American Association for Cancer Research Annual Meeting
American Association for Cancer Research Annual Meeting
Perspective from Nicole Karras, MD
Perspective from Yvonne Y. Chen, PhD
Source/Disclosures
Source:

Shalabi H, et al. Abstract CT051. Presented at: AACR Annual Meeting; April 27-28, 2020 (virtual meeting).


Disclosures: The researchers report no relevant financial disclosures.
May 01, 2020
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Novel CD19/CD22 bispecific CAR-T effective, safe for advanced pediatric ALL

Perspective from Nicole Karras, MD
Perspective from Yvonne Y. Chen, PhD
Source/Disclosures
Source:

Shalabi H, et al. Abstract CT051. Presented at: AACR Annual Meeting; April 27-28, 2020 (virtual meeting).


Disclosures: The researchers report no relevant financial disclosures.
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Haneen Shalabi, DO
Haneen Shalabi

A novel bispecific chimeric antigen receptor T-cell therapy appeared safe and effective for younger patients with relapsed or refractory acute lymphoblastic leukemia, according to the results of a phase 1 dose-escalation study presented at the virtual American Association for Cancer Research Annual Meeting.

The investigational autologous CAR T-cell therapy targets both CD19 and CD22 antigens on the surface of cancer cells. It appeared to be most effective among patients who had no previous CAR T-cell therapy.

“With antigen-targeted immunotherapy in pediatric ALL, antigen escape has been seen in greater than 30% to 40% of relapses,” Haneen Shalabi, DO, assistant research physician in the pediatric oncology branch at the NCI, told Healio. “Dual targeting of leukemia with CD19 and CD22 bispecific CAR T cells may reduce the risk [for] relapse associated with antigen escape.”

Shalabi and colleagues evaluated a novel bivalent, bispecific CAR T-cell therapy in different cell doses — 3 × 105 CAR T cells/kg, 1 × 106 CAR T cells/kg or 3 × 106 CAR T cells/kg.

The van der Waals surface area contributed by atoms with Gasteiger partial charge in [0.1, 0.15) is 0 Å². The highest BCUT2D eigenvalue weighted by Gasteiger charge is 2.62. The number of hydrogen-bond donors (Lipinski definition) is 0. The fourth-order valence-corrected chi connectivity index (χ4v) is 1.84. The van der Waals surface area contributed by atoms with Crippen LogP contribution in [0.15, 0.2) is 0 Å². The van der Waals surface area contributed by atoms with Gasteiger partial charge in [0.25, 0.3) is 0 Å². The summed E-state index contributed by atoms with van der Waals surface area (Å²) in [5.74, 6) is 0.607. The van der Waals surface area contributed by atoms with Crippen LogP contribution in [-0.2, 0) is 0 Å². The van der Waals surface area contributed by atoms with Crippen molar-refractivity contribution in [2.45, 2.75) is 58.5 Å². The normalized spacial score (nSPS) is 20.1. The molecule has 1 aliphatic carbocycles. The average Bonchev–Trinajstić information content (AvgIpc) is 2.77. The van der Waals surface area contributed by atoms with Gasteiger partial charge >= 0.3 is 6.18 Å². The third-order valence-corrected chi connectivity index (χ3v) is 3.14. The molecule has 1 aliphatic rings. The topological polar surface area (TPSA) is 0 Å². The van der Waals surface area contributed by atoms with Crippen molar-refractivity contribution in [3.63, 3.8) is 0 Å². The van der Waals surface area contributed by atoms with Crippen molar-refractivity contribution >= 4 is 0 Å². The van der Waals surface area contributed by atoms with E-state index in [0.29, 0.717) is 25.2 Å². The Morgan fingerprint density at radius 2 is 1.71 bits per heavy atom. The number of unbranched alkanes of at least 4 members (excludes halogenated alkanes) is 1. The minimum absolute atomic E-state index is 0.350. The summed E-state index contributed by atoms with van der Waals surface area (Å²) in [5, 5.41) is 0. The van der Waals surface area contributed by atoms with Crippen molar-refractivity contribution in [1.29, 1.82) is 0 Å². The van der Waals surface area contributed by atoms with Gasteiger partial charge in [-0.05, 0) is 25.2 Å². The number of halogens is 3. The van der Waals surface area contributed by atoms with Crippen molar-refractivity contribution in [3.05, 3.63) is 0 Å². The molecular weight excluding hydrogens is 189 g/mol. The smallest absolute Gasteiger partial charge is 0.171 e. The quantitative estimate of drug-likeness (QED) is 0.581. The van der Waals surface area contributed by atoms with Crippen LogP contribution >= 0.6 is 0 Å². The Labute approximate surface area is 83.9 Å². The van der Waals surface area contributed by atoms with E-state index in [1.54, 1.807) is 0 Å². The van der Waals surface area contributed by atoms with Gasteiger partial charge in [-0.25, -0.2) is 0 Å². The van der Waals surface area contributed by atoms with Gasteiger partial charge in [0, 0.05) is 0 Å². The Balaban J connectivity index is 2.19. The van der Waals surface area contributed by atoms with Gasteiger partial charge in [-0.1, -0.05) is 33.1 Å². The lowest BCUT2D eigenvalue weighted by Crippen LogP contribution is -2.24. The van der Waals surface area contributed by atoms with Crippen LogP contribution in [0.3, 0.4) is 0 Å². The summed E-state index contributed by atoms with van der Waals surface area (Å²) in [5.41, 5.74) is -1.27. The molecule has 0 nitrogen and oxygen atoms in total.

The CAR construct comprised FMC63 with a CD19 single-chain variable fragment and m971 with a CD22 single-chain variable fragment and a 4-1BB costimulatory domain. All CAR T cells in this study were manufactured onsite with a closed system device (CliniMACS Prodigy, Miltenyi Biotec).

Five of eight patients who received the 1 × 106 CAR T cells/kg dose achieved complete response to therapy.

Safety and toxicity served as the study’s primary objectives. Secondary objectives included efficacy, CAR persistence and cytokine profile.

The investigators used American Society for Transplantation and Cellular Therapy consensus guidelines for grading of cytokine release syndrome (CRS), and patients who had previous CAR T-cell therapy were not excluded from study participation.

Thirteen patients (median age, 21 years; range, 3-30) in the study received the novel anti-CD19/CD22 CAR T-cell therapy at one of the three dose levels, including seven patients who had previous anti-CD19 or anti-CD22 CAR T-cell therapy.

Four patients had grade 1 or grade 2 CRS, with an additional two patients experiencing grade 3 or greater CRS. One patient had reversible neurotoxicity.

Five of eight patients who received the 1 × 106 CAR T cells/kg dose achieved complete response to therapy. All five had minimal residual disease (MRD)-negative complete responses.

Four of five patients (80%) who were MRD-negative were among those who did not have previous CAR T-cell therapy. Researchers reported clearance of bone marrow disease in 75% (8 of 12) of patients.

Shalabi and colleagues noted that CAR T-cell expansion occurred in all patients who responded to therapy, but with limited persistence.

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CAR-T cell expansion peaked at a median 13 days (range, 6-20); cells were detectable by flow cytometry to a median 54 days (range, 25-110) after the infusion.

Patients with higher disease burden tended to experience higher-grade CRS, increased CAR expansion and elevation of cytokines.

Two patients have relapsed since their CD19/CD22 CAR T-cell infusion, including one who relapsed after subsequent bone marrow transplantation and another who exhibited CD19+/CD22+ disease.

“Preliminary data suggest that the bispecific CAR T cells are safe and well-tolerated in pediatric and young adult patients, with reversible CRS and neurotoxicity,” Shalabi told Healio.

Because this study is still in its dose-escalation portion, it is too early to compare results with other treatments and survival rates in historical controls, she added.

“Once a maximal tolerated dose is established, we can begin the dose-expansion phase to explore these endpoints,” Shalabi said. – by Drew Amorosi

Reference:

Shalabi H, et al. Abstract CT051. Presented at: AACR Annual Meeting; April 27-28, 2020 (virtual meeting).

Disclosures: The researchers report no relevant financial disclosures.